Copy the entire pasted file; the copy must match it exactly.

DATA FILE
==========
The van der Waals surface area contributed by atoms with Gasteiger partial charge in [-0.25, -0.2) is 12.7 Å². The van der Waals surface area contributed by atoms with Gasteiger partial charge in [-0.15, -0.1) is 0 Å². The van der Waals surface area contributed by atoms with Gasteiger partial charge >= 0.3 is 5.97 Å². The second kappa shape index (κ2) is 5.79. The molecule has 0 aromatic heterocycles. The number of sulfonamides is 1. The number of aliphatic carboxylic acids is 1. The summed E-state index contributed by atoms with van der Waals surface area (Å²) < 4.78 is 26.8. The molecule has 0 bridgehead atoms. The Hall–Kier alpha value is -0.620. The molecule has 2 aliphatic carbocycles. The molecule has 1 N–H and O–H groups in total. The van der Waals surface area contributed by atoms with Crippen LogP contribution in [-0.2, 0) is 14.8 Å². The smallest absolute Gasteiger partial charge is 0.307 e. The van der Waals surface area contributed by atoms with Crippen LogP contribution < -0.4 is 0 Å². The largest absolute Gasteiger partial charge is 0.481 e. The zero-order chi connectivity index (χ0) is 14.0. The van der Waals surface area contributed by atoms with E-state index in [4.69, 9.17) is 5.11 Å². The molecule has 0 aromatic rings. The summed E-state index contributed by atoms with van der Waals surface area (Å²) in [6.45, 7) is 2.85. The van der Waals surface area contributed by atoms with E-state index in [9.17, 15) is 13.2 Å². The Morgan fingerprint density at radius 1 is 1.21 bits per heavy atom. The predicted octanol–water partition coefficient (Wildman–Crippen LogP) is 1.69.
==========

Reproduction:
The van der Waals surface area contributed by atoms with Gasteiger partial charge in [-0.25, -0.2) is 12.7 Å². The van der Waals surface area contributed by atoms with Gasteiger partial charge in [-0.15, -0.1) is 0 Å². The van der Waals surface area contributed by atoms with Gasteiger partial charge >= 0.3 is 5.97 Å². The second kappa shape index (κ2) is 5.79. The molecule has 0 aromatic heterocycles. The number of sulfonamides is 1. The number of aliphatic carboxylic acids is 1. The summed E-state index contributed by atoms with van der Waals surface area (Å²) < 4.78 is 26.8. The molecule has 0 bridgehead atoms. The Hall–Kier alpha value is -0.620. The molecule has 2 aliphatic carbocycles. The molecule has 1 N–H and O–H groups in total. The van der Waals surface area contributed by atoms with Crippen LogP contribution in [-0.2, 0) is 14.8 Å². The smallest absolute Gasteiger partial charge is 0.307 e. The van der Waals surface area contributed by atoms with Crippen LogP contribution < -0.4 is 0 Å². The largest absolute Gasteiger partial charge is 0.481 e. The zero-order chi connectivity index (χ0) is 14.0. The van der Waals surface area contributed by atoms with E-state index in [4.69, 9.17) is 5.11 Å². The molecule has 0 aromatic rings. The summed E-state index contributed by atoms with van der Waals surface area (Å²) in [6.45, 7) is 2.85. The van der Waals surface area contributed by atoms with E-state index in [9.17, 15) is 13.2 Å². The Morgan fingerprint density at radius 1 is 1.21 bits per heavy atom. The predicted octanol–water partition coefficient (Wildman–Crippen LogP) is 1.69.